Aireana, founded in February 2003, is the first – and still the only – organized lesbian group in Paraguay. Their name comes from an expression in Guaraní, an Indigenous language, meaning ‘Bring it into the open, please’. Aireana advocates for the human rights and greater social visibility of lesbians, and against the discrimination that they confront in the politically conservative context of Paraguay. They work from a feminist and cross-movement perspective, and merge political advocacy at the national, regional and international level with the production of feminist cultural and media content aimed at providing safe spaces for lesbians’ voices and challenging stereotypical gender roles.
One of the main tools in their work is the ‘lesbian-feminist cultural space ‘La Serafina’ (1). Established by Aireana, ‘La Serafina’ functions as a meeting space for conversations, lectures and debates as well as a venue for concerts, performances and storytelling . The space is designed for and by lesbians, but welcomes all who support the project, and is intended to serve both as a space for relaxation and casual gatherings (there is a café and restaurant open on weekends) and a space of organizing and resistance.
Aireana works to create a ‘culture of change’ and promote culture and arts as a means of political expression: they organize ‘Cultural Fridays’ at ‘La Serafina’, with movies, exhibitions, and concerts; hosted a radio program from 2008 to 2014; create dialogue and raise awareness through debates, workshops, and panels; and organize a film festival, ‘Festival de Cine LesBiGayTrans’, that prompted requests for the films to be screened at other events throughout the region.
From 2012, Aireana has explored the use of music in its work with the creation of a ‘Batucada’ ensemble, called ‘Tatucada’, which means both ‘the animal’ and ‘the vulva’ in Guaraní. Its Batucada is a sub-style of samba which uses different kind of percussions (including drums, tambourines, and metal tubes) to produce repetitive and rhythmic sound. The particularity of Aireana’s Batucada ensemble is that it is entirely composed of lesbian and bisexual (as well as some ‘heteroflexible’) women and articulated as a space for their integration, participation, visibility, presence and articulation with other social movements in Paraguay. Aireana’s batucada ensemble had their first public outing during the March 8th demonstration in 2013, and more lesbians joined the march for the human right days in December of the same year. By taking part in different marches, for instance the march on International Labour Day, members publicly declare their sexual orientation at the same time, making the statement that lesbians can be and are active citizens. In the words of Aireana “the Batucada has magic, because in moments of tension, it set us free… it offer us an space to do activism from other scenario, in the streets, in the open air and surrender by many people where we promote the visibility of lesbians generating learning and exchange.”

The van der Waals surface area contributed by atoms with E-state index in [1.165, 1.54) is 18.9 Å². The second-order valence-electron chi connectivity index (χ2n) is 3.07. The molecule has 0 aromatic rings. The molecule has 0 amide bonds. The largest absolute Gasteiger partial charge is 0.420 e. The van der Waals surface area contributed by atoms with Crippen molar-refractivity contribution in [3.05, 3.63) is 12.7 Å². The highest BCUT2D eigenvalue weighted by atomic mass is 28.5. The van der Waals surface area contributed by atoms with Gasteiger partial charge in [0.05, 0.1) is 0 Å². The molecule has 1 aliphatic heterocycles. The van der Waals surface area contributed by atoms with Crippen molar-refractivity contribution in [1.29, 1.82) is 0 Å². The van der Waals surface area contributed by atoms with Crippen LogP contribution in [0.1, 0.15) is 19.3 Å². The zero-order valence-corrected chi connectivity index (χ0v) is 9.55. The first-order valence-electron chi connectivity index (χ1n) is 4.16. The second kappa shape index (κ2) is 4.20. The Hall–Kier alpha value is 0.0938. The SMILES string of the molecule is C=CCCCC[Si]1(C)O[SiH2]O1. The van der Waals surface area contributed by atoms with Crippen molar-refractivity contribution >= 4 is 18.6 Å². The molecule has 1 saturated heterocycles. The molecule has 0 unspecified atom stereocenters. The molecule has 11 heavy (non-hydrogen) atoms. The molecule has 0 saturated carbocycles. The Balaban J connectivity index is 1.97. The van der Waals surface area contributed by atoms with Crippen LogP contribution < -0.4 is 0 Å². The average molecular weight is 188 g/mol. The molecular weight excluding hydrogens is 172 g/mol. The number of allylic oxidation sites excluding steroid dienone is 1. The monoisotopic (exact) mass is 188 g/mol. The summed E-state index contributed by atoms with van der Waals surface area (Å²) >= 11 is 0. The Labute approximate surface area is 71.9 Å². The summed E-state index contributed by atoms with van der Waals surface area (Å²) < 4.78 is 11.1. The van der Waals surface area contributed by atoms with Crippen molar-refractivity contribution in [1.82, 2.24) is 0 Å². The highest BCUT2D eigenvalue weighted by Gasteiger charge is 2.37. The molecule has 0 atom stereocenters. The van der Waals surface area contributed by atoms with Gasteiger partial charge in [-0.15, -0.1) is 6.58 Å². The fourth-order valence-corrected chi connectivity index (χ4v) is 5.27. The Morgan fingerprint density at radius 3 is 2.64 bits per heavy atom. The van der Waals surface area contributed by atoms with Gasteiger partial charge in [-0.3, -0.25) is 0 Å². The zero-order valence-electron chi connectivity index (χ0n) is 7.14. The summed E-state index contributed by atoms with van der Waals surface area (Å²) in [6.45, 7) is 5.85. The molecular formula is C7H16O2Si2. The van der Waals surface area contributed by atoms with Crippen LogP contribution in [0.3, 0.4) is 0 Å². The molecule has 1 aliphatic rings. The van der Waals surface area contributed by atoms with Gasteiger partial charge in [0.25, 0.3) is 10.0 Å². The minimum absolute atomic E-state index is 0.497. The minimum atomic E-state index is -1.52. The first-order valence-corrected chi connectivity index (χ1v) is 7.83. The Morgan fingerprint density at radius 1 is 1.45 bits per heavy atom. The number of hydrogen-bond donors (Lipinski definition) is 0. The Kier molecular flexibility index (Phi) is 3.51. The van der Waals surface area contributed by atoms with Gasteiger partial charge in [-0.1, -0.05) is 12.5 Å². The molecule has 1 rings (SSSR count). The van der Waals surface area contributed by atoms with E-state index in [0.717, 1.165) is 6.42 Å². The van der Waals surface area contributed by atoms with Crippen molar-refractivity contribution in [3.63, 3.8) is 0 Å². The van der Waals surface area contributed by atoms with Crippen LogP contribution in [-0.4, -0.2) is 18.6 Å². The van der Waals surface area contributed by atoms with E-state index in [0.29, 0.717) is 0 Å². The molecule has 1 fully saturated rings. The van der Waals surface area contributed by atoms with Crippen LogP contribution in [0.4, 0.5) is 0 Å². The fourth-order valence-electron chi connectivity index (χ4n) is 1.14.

With its mix of arts and cultural production and advocacy, Aireana is a perfect example of how merging arts and activism can be effective to initiate change. By supporting lesbians self-expression in a conservative environment and dismantling the stereotypes on lesbians (making their discrimination look ridiculous) they seek transformation on all levels, personal and public.
Meer Dan Muze (‘More Than a Muse’)
On March 8th, International Women’s Day, Mama Cash is organizing ‘More Than a Muse’ festival, with 19 venues throughout the Netherlands showcasing female artists of all kinds. You can find the full program at www.meerdanmuze.nl